Summer Institute 2019: The Ottoman Greeks
The Princeton Athens Center’s second annual Summer Institute brought together a diverse group of graduate students for an intensive two-week seminar on “The Ottoman Greeks: 1821-1922,” led by M. Şükrü Hanioğlu, professor of Near Eastern Studies and Garrett Professor in Foreign Affairs at Princeton.
The seminar examined aspects of the late Ottoman Greek experience ranging from the Greek War of Independence to literary and material culture in late Ottoman Constantinople.
According to Hanioğlu, “The Institute’s syllabus strove to address the full range of Ottoman Greek political, intellectual and cultural activity during the Empire’s last century, combining a survey of the latest historiographical interventions in the field with close readings of primary sources produced by Ottoman Greeks themselves.”
He added: “[The seminar] emphasized historical trends and processes more than single events, facts, and personalities, placing them within an analytical framework focusing on the transformation of the Greek community in one century.”
The group was comprised of graduate students from American, Greek and French universities, all of whom were selected from a competitive pool of applicants. For the students, the seminar was an opportunity to explore a topic close to their research interests and learn from other like-minded scholars.
Kutay Onali, a graduate student in Near Eastern studies at Princeton, participated in the Institute and also served as Hanioğlu’s teaching assistant. He said, “[The Institute] solidified my knowledge of a period in history critical to my own research interests and introduced me to a number of fellow PhD students from Greece, Europe and the U.S. whose research interests align directly with my own.”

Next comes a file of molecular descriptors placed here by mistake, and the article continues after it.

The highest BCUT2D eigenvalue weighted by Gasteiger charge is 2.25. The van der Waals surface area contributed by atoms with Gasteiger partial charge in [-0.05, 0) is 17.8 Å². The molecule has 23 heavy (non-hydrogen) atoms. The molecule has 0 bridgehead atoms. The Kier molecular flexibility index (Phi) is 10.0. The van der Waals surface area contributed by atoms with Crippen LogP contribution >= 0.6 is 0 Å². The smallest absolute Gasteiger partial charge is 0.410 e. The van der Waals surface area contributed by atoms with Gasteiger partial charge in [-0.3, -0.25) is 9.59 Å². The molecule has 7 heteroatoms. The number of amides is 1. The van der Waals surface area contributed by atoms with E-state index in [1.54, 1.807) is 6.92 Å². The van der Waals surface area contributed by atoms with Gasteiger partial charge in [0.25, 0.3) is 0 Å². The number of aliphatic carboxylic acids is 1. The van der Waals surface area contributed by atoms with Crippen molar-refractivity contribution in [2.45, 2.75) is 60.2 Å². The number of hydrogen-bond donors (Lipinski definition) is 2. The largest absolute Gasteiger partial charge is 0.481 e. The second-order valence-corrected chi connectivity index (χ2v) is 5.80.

“It was a really amazing experience,” said Dimitrios Stergiopoulos, a graduate student in the University of California San Diego’s Department of History. “Through my daily interaction with the professors and the rest of participants I was able to re-conceptualize my doctoral research.”
Maria Arvaniti, a graduate student at the University of Athens, agreed: “Attending the Summer Institute was a wonderful experience for me. I got the opportunity to gain a lot of knowledge in a very short period and also participated in a high-quality academic environment that was at the same time very warm and inspiring. The highlight for me were the lectures of Professor Hanioğlu and our discussions with him.”
Professor Hanioğlu was equally impressed by the caliber of the student participants. “Students engaged with each other and the demanding curriculum until the very last day of the seminar. I have not met with such a knowledgeable, enthusiastic, and engaging group of students for a long time,” he said.
“In addition to their enthusiasm, hard work and engagement, students discussed sensitive cultural issues and historical cases in a very civil and professional way. Taking a seminar on a period of Greek history generally viewed as a period of unrelieved awfulness from a Turkish-American professor would have been quite problematic. All of the students, however, approached issues in an extremely professional way and handled them as historical facts to be discussed and analyzed but not judged.”
More Summer Institutes will be held at the Princeton Athens Center in Summer 2020.